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New Yorkers in Phase 1a & 1b ARE NOW eligible, those groups include the following:

  • Age 65 and older

  • A patient in a Nursing home regulated by the NYS Department of Health (DOH).

  • Residential program or hospital certified or operated by the NYS Office of Mental Health (OMH), Office for People With Developmental Disabilities (OPWDD), Office of Children and Family Services (OCFS), or Office of Addiction Services and Supports (OASAS).

  • First Responder or Support Staff for First Responder Agency (Fire, Police, Corrections, Public Safety, etc.)

  • P-12 school or school district faculty or staff (includes all teachers, substitute teachers, student teachers, school administrators, paraprofessional staff, and support staff including bus drivers)

  • In-person college faculty and instructors

  • Employees or Support Staff of licensed, registered, approved or legally exempt group Childcare Setting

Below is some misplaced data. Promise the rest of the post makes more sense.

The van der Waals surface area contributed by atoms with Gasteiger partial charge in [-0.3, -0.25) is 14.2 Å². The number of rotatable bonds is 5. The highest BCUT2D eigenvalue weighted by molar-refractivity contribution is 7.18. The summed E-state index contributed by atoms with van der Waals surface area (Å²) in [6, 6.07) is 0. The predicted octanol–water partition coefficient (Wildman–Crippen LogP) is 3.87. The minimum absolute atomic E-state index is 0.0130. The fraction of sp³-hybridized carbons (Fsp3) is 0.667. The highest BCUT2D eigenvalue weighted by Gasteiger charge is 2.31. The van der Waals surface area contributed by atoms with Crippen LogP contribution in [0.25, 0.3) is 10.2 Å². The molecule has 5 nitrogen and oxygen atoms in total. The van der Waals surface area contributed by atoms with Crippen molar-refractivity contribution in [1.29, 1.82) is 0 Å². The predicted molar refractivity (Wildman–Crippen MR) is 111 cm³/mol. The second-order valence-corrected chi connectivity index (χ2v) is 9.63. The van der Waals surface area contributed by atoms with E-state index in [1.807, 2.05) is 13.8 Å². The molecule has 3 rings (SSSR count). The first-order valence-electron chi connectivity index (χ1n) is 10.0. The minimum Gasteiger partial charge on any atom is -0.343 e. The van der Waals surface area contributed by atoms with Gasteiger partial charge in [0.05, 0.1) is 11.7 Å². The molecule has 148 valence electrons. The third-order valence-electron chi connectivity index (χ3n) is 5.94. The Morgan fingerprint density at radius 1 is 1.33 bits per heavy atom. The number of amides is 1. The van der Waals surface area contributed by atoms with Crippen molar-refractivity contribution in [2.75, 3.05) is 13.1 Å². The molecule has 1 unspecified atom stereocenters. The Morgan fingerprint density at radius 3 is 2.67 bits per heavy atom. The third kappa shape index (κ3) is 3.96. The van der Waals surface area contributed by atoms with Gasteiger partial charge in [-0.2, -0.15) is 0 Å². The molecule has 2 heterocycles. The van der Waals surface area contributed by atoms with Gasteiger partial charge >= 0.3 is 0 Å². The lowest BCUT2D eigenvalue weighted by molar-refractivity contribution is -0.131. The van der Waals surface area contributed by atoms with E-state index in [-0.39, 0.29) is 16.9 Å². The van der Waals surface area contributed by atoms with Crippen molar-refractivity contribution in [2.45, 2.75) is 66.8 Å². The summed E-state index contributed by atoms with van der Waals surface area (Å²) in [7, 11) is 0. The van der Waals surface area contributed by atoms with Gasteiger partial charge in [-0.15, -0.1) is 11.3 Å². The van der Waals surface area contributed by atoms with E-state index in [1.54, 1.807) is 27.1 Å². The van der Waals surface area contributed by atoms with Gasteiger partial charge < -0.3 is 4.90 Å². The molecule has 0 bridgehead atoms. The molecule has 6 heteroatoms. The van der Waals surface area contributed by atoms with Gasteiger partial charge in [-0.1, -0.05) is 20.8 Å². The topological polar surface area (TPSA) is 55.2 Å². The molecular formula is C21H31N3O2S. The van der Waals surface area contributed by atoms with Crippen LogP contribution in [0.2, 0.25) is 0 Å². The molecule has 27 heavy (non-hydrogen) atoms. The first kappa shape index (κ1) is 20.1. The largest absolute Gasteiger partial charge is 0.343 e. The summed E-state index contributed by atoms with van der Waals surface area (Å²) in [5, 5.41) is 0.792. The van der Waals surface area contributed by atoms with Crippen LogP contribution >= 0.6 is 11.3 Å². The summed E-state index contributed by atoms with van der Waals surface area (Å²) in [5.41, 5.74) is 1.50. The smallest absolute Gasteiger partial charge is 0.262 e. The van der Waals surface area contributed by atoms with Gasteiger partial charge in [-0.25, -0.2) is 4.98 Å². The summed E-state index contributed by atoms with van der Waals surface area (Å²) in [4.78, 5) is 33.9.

• Licensed, registered, approved or legally exempt group Childcare Provider

  • Public Transit Employees (bus, rail, airline, ferry, etc.)

  • Public-facing grocery store workers

  • Individual living in a homeless shelter where sleeping, bathing or eating accommodations must be shared with individuals and families who are not part of your household

  • Individual working (paid or unpaid) in a homeless shelter where sleeping, bathing or eating accommodations must be shared by individuals and families who are not part of the same household, in a position where there is potential for interaction with shelter residents